Off to a strong start
GREENWICH — The preschoolers at Gateway School play music, pet animals and pop bubble wrap. Behind the fun, dedicated teachers ensure these simple acts develop important literacy and motor skills.
Gateway is one of two all-day, yearlong programs in Greenwich accredited by the National Association for the Education of Young Children, a designation earned by only 8 percent of the nation’s preschools. Its accreditation, loyal teaching staff and willingness to work with children with developmental disorders distinguishes the preschool from others in the area.
“I truly feel we build a foundation for learning in children,” said Yenny Toone, the early care and education director for Family Centers, the private nonprofit that runs Gateway and other area preschools.
“These early years are fundamental to the success of children later on in life,” she said.
Last year, 32 youngsters graduated from Gateway, which teaches social-emotional and physical development, along with language, literacy, cognitive and math skills.
The program is open to children of all abilities, and spots are still available for 3-year-olds, Toone said. Consultants assess kids with special needs and connect families with services.
“We’re the first step,” Toone said.
Teachers also focus on social-emotional development because the preschoolers are becoming aware they have emotions and are learning how to regulate them. This part of the curriculum also prepares the kids for kindergarten.
“Once this time is past, you’re sort of playing catch up instead of having a proactive approach,” Toone said.
Gateway also has a high number of children enrolled with sensory needs, school site manager Alex Belluzzi said. As more children with sensory processing disorders enroll in the program, teachers are adapting.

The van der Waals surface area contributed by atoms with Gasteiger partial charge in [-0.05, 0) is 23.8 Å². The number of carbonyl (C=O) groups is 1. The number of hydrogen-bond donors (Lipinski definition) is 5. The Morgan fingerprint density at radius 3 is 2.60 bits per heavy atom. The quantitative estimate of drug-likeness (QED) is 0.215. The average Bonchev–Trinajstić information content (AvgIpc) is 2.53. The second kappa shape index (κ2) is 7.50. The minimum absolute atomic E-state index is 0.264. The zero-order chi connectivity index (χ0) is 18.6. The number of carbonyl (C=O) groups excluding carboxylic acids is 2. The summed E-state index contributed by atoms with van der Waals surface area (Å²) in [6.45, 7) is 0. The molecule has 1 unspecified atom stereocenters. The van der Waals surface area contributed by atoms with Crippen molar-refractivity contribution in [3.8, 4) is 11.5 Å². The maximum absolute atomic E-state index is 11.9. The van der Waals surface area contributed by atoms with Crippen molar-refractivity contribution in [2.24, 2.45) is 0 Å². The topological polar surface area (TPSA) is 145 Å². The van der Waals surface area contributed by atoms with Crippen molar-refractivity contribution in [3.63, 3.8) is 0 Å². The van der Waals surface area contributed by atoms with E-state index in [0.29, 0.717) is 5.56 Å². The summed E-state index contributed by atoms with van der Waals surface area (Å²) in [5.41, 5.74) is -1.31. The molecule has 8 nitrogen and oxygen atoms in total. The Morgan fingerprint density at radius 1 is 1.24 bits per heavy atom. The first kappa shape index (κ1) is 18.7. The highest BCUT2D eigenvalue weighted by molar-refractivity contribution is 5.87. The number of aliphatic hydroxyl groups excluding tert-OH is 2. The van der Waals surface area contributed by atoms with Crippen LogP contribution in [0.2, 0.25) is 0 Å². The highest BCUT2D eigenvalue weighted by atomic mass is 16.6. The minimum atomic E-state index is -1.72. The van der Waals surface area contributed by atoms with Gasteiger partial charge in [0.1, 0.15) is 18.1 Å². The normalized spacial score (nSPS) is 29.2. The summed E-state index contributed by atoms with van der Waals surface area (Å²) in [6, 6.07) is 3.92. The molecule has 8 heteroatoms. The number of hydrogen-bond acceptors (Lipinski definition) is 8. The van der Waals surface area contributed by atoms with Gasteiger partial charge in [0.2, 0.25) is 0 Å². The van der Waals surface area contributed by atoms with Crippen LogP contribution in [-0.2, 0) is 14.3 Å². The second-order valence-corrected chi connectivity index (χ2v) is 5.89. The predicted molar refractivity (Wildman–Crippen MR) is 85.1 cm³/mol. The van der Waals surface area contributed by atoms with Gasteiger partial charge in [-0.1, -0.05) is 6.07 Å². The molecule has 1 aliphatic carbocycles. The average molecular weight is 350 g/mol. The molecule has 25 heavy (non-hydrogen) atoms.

If children cannot sit still during circle time, for example, teachers will apply massage techniques or spin them around, two methods to regulate children and recenter their brains.
“It’s so important that they don’t just have sensory experiences at the sensory table,” Belluzzi said.
Kids who need sense stimulation benefit from touching snow, slime and shaving cream — whatever matches the theme — or by playing with fabric-covered blocks and stomping on bubble wrap.
“We focus on the whole child,” Belluzzi said.
Greenwich has few high quality and affordable infant and toddler programs, Belluzzi said, but Gateway stands out.
Tuition is $1,400 per month, but 76 percent of families receive partial scholarships funded by Family Centers.
Once kids reach preschool age, Gateway competes with local public schools, but Belluzzi emphasized the daylong schedule that caters to working families, the educated staff and scholarships calculated based on total family income.
“We embrace diversity, and families and teachers of all cultural backgrounds and socioeconomic backgrounds,” Belluzzi said.
Full-day, yearlong preschools often struggle to retain staff because they compete with public schools, which give teachers the summer off, but not Gateway, the site manager said.
At least one teacher stays with a child through his or her time at Gateway, Belluzzi said, securing a relationship among the child, the family and the teacher.
“We have families who come back requesting a teacher their older child had,” she said.
Teacher loyalty stems in part from the support and guidance educators give to parents. For example, they help parents develop strategies to try at home, like keeping routines so kids can get from point A to point B without throwing a tantrum.
“They’re astonished how we do it in program and it’s so hard to do at home,” Toone said.
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